using 1/8" 6061 for aluminum radiator?

I am making aluminum tanks for my truck's radiator. I am planning on using 1/8" thick sheet because the reason that none of the plastic tanks
hold up is that they flex and distort.
The only welder I have is an oxy-acetylene torch. Can I weld the tanks using 1/8" 6061?
(What I mean is,,,, I can WELD 1/8" aluminum, but I know that in thinner sheets the 6061 tend to crack) The tanks are about 20 x 3 x 4 inches.
I will try to get 5052 or something softer if they have it, but may be stuck with the usual.
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wrote:

'Can't help you with the welding itself, but 3003 is even easier to work with than 5052. It's not quite as strong but it forms better and it's probably the easiest aluminum *alloy* to weld. It's used for car bodies, mailboxes, deep-drawn things, and so on.
--
Ed Huntress

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DougC wrote:

I can't get my head around the part you're trying to make, so this may be off topic.
How are you welding aluminum with an oxy-acetylene torch?
There's a rod called Welco 52. Also sold at much higher price as "miracle rod" at RV shows and the like. It's more like soldering than welding. I've had excellent luck fixing motorcycle parts with it.
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FWIW, Welco 52 technically is a solder (the conventional dividing line is 800 deg. F; Welco 52 melts at around 750, IIRC). It's a zinc alloy that wets aluminum very nicely and that can solve a lot of difficult joining problems. Anybody can learn to use it in minutes.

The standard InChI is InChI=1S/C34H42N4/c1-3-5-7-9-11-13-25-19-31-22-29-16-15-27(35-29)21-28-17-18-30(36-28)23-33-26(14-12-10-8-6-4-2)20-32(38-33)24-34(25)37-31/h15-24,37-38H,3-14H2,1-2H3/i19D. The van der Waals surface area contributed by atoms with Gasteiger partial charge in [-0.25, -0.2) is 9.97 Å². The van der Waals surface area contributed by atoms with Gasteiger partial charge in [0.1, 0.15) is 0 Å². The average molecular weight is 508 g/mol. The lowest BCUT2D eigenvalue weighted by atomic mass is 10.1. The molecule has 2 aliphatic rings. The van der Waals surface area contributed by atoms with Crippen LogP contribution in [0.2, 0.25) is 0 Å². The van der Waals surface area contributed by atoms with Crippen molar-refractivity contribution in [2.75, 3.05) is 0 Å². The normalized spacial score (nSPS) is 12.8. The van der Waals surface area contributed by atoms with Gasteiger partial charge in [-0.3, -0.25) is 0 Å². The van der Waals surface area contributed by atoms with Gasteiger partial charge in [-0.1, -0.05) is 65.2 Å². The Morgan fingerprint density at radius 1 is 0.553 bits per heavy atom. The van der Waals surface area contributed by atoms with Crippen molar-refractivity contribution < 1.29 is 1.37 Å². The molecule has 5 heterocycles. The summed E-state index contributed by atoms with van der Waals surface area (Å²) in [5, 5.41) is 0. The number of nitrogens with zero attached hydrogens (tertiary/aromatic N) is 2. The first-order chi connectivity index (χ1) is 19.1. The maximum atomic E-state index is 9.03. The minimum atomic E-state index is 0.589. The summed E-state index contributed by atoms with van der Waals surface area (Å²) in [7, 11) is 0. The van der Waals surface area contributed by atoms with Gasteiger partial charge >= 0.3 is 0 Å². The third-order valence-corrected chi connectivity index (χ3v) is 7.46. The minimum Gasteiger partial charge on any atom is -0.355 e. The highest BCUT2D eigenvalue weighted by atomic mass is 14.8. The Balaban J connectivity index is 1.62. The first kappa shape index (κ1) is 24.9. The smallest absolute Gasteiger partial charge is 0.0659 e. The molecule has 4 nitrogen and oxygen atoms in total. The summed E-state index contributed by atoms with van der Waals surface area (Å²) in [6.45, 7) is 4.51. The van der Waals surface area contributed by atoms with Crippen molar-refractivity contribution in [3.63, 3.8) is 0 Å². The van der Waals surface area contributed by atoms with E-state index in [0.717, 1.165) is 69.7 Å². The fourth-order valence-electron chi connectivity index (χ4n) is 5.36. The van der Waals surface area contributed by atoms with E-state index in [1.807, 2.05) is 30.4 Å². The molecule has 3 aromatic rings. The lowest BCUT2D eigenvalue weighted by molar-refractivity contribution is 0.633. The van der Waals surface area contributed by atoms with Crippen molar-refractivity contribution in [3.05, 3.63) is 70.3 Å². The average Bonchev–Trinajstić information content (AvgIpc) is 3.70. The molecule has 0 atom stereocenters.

You just have to watch out for strength and corrosion issues. It's not as strong as brazing or welding.
Regarding O/A welding of alumnimum, it's tricky. I've tried it but not enough to be any good at it. There's no red color of the metal to guide you. It just goes "shlump" all of a sudden. But it's a neat skill to learn. A lot of airplanes were built from O/A-welded aluminum.
And if you do more than a little bit of it, watch out for the radiation given off by aluminum O/A flux when you apply the torch. It will play hell with your eyes. There are special goggles made just for this purpose.
--
Ed Huntress

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On 1/14/2012 11:53 AM, Ed Huntress wrote:

Ed, I don't often feel confident enough to call you on metalworking, but this one is a cinch.
I have NEVER seen a welded aluminum airframe.
Lots of OA welded 4130 tube, but never aluminum.
Richard
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Construction of the Space Shuttle: http://science.ksc.nasa.gov/shuttle/technology/sts-newsref/sts_coord.html
"The three-level crew compartment is constructed of 2219 aluminum alloy plate with integral stiffening stringers and internal framing welded together to create a pressure-tight vessel."
Much of the rest of the forward fuselage is riveted 2024 frames, stringers and skin.
jsw
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On 1/14/2012 8:38 PM, Jim Wilkins wrote:

Since the shuttle is technically an aircraft during re-entry- then I guess you win, Jim.
But other than that? I'll stand by my statement.